What You Don’t Know about Your Back Pain

Young Woman Holding Her Neck in PainBack pain can range from something as simple as a slight irritation or annoyance – a niggle that you might feel at the end of a long day – to a completely debilitating, agonising injury that leaves you in bed for days.

More than 80% of us suffer from back pain at some point in our lives, and very few people ever get the right treatment. As a result, we often experience old injures coming back to haunt us, or the same pain on and off for years on end.

So here’s a few things that nobody ever told you about your back pain, and how to make some positives steps towards living your life exactly how you wish!

1)    You are flexible but not stable

On the whole, women have much better flexibility than men. In fact, I’d even say that I’ve only ever trained one female who did not have sufficient flexibility. That’s why it always baffles me why so many women take yoga classes; yoga was originally a mental and spiritual practice, not an exercise class, and works to develop movement that is useful only if you are aiming to be the next olympic gymnast!

The problem here is this – the more flexible you are, the more movement you have at each of your joints. Some range is good, but the more movement you have, the stronger you need to be to control it. Most back injuries in women are down to lack of stability (not being strong enough) and flexibility will actually exacerbate these issues further. If you have back pain, yoga is one of the worst things you could possibly do! Coming back to the example of the gymnast – yes they have long limbs that can bend and twist, but they are also phenomenally strong. They can support huge amounts of weight due to the fantastic stability they can create in their joints.

2)    You sit at your desk with bad posture

So you spend hours of your day hunched over a computer, on the phone perhaps and slouching forward staring into your screen. You’re putting your body into an unnatural position, one that puts some muscles under too much tension, and some under too little tension. The muscles across your back and shoulders become weak and underworked, your chair switches off your core and as a result your muscles no longer support your body weight – your joints and your disks in your back will then start to take a lot of the load your muscles should be carrying. Not only that, but your bent legs put your bum (gluteus maximus) muscles into a lengthened position and stop those working too – so by the end of the day, you’ve switched off every muscle that should secure your back. Unless you are working hard in the gym to work those muscles, this sitting position gets exaggerated over time, causing a hunched posture and back pain even when sitting.

3)    It might not be your back!

Just because it’s your back that hurts, doesn’t mean it’s your back that’s the cause. In fact, when it comes to back pain, the lower back muscles are rarely the culprits – usually they are your bodies response to something not working properly elsewhere. You need strong global muscles; a solid foundation to support your back and protect it from injury. Strong muscles allow for less compression and tension on your disks and vertebrae – they are the support network that stops your back from taking too much load. Often weak glutes, or lat muscles are responsible for referred pain into the back – a back spasm is after all just your bodies protection mechanism, to stop you from taking too much load in the wrong place.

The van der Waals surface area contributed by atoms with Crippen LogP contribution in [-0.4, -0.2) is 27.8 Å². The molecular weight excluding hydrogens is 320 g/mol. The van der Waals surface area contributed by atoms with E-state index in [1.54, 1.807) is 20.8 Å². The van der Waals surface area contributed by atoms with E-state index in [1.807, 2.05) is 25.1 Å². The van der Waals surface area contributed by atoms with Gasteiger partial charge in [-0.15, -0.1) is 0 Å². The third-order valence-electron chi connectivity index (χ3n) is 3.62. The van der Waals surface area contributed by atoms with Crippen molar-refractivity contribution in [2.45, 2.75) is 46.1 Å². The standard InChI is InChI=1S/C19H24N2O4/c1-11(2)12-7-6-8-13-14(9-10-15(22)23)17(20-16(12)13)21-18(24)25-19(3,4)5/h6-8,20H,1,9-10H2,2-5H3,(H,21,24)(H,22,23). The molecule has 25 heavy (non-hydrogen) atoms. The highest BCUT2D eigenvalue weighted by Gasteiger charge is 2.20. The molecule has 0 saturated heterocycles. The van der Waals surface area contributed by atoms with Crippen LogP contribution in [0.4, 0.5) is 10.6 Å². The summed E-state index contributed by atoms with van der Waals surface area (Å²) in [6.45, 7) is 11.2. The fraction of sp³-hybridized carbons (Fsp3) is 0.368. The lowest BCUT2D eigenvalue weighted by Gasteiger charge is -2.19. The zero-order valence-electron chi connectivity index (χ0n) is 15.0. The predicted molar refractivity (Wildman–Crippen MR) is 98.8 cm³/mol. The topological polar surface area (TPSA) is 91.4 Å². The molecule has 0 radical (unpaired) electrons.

As a slight caveat to this, there are a very small percentage of cases where your back pain may be something more serious. For example, if you have been diagnosed specifically with a herniated disk or degeneration in the lumbar vertebrae, you need to be more careful. The suggestions in this article will certainly help, but should be approached with more caution, and it’s always better to work with an experienced professional to help you regain your strength.

So what to do?

Stop the yoga – see above, little further explanation needed.

Dont get bogged down with crunchesmost people who come to our studio with back pain have been told they need a better ‘core’. Your ‘core’ actually refers to every single muscle that attaches in some way to your spine – an enormously large group of muscles. The problem with this is that ‘core’ is a very ambiguous term – what most people end up doing is thousands of crunches, working their ‘six pack’ or abs which are the muscles that run straight down the front of your body. What you really need to focus on is the ones down the side of your body, and down your back. This involves doing extension based and lateral movements, the exact opposite of the flexion motion of a crunch. The best exercises for these are a deadlift, and a side bridge.

Develop overall muscular strength & endurance. Your body is a complex web of muscles and connective tissues, and not one single piece works in isolation. So it is little good challenging your energy on specific muscle groups – you need to work on developing overall muscular strength across your whole body – your legs, back, chest, shoulders, the list goes on. Any weakness in any of these chains of muscle groups can be the cause of injury – or pain – and we should focus on using weights to strengthen our muscles, and tendons. Often, our clients are amazed after just a few weeks of working on basic movement patterns like rows, how the back pain starts to dissipate.

BecsIf you would like to ask me specific questions, or there are any topics surrounding nutrition, health and fitness that you would like covering, feel free to email me at [email protected]. You can also visit our website www.salecca.co.uk where you can register for our blog!

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